Tanya Leighton is proud to present Altered Future, a selection of new paintings, drawings and sculptures by artists from the gallery’s programme. Our present reality has taken a counterfactual turn. We are made unavoidably aware that the course of world events can be unexpectedly diverted, and that even apparently singular events are differently experienced by communities and consciousnesses. In Altered Future, intergenerational artistic voices reflect upon fragility, daring to imagine new landscapes of labour, desire, identity and community. The artworks are contextualised and elaborated through short videos and commissioned texts by art historians and critics including Shiva Balaghi, Sonja-Maria Borstner and Sabrina Tarasoff.
In the quiet solitude of her Berlin studio, Sara Issakharian turns her paintings into a kind of theatrical stage. The city is in lockdown because of a global pandemic, and winter has turned the light grey. Unsettling stories on the news and in conversations with friends and family in Iran fuel her imagination. She dips her brush into bright reds and oranges, creating sweeping gestural brush strokes on large canvasses.
“There is a hidden anger,” Issakharian explains. “There’s an energy that needs to burst onto the canvas. Red creates an immediate mood, a visual confrontation.” Against this background of swirling colour, she uses charcoal to sketch snarling wolves, galloping horses, slithering snakes, and swans breaking into song. The subject matter is so visceral, so difficult, that she turns to allegory, using animals to depict visual narratives of social violence. She leaves voids of emptiness in the paintings because so many of these stories remain invisible.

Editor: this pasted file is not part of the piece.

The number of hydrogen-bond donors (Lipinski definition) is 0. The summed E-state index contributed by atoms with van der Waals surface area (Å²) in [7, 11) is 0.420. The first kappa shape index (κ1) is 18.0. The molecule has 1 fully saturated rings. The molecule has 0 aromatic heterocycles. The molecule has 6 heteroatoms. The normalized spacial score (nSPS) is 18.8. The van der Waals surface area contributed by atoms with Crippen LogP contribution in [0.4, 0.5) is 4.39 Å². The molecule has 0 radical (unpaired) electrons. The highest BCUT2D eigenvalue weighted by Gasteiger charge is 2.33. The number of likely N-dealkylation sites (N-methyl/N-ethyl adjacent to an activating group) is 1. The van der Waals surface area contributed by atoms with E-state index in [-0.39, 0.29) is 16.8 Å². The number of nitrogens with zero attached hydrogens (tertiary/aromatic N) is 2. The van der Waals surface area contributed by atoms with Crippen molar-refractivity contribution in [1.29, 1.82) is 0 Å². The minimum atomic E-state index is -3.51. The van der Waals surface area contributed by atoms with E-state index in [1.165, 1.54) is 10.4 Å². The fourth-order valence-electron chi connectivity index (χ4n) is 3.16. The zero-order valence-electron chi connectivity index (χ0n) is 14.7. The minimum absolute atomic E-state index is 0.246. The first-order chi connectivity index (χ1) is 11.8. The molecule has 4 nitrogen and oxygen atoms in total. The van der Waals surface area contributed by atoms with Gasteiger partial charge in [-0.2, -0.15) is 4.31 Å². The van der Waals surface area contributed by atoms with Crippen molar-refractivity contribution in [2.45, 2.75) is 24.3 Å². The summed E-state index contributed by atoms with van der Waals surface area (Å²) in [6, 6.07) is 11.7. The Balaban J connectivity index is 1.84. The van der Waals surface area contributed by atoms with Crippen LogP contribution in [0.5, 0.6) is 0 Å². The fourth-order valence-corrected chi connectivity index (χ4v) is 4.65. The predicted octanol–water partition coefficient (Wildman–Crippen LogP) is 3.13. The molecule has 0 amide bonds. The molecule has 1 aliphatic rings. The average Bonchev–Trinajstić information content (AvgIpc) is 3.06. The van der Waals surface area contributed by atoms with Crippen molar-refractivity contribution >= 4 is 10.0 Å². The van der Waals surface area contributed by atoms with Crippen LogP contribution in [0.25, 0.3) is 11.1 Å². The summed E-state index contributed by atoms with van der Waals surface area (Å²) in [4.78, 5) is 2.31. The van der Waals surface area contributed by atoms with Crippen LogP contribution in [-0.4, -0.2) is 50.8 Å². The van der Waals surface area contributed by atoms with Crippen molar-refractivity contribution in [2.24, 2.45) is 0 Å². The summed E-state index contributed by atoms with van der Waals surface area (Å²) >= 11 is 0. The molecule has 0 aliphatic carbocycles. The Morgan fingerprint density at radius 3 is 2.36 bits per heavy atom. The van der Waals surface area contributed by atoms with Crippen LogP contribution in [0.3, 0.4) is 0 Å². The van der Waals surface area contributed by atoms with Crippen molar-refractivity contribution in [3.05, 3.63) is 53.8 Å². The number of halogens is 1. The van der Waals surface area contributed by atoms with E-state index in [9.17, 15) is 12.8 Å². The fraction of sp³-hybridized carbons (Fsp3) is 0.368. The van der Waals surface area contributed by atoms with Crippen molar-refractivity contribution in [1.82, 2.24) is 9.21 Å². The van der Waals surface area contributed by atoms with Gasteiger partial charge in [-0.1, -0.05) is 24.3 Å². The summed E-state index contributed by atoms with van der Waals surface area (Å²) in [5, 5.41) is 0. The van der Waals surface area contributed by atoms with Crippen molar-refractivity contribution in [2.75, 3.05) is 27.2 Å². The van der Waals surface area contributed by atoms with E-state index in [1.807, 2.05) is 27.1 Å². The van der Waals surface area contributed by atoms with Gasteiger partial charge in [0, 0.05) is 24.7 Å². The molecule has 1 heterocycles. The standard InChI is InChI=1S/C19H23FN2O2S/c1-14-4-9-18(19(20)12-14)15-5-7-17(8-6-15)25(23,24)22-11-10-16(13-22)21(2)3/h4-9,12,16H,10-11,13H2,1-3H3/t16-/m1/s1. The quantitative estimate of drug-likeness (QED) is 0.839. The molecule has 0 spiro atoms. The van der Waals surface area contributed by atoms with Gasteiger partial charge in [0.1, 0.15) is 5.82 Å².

“When it comes to questions of gender-based harassment, repression and violence so much remains unseen and unknown. Each story has so many sides, so many dimensions,” Issakharian says. She wanted to convey this sensibility in her paintings. So she washed some of her canvasses, the water fading away some of the paint and revealing layered subtleties in the work. She covered other paintings with aggressive strokes of dark charcoal or a whitewashing effect, leaving only some elements exposed.
For Issakharian, form itself becomes a kind of resistance. The effect is one of contrast between the visible and the hidden, between darkness and light. “The canvasses depict social violence as a kind of war,” she says quietly. “I haven’t decided who is winning. I’m just showing a confrontation whose outcome remains unresolved.”
– Dr. Shiva Balaghi
Sara Issakharian (born in Tehran in 1983) completed her MFA in painting at the New York Academy of Art in 2015. She was awarded the 2014 inaugural New York Academy of Art Residency in Moscow, Russia, and in 2015 she was part of the first-round award winners of the Art Olympia prize, Japan. Issakharian’s work was exhibited in Art Basel Miami Beach in 2019. Her work is included in collections in London, Tokyo, Tehran and the United States.
Tanya Leighton will debut Issakharian’s work at Art Basel in Switzerland in September 2021, prior to hosting her first solo exhibition in Los Angeles shortly thereafter.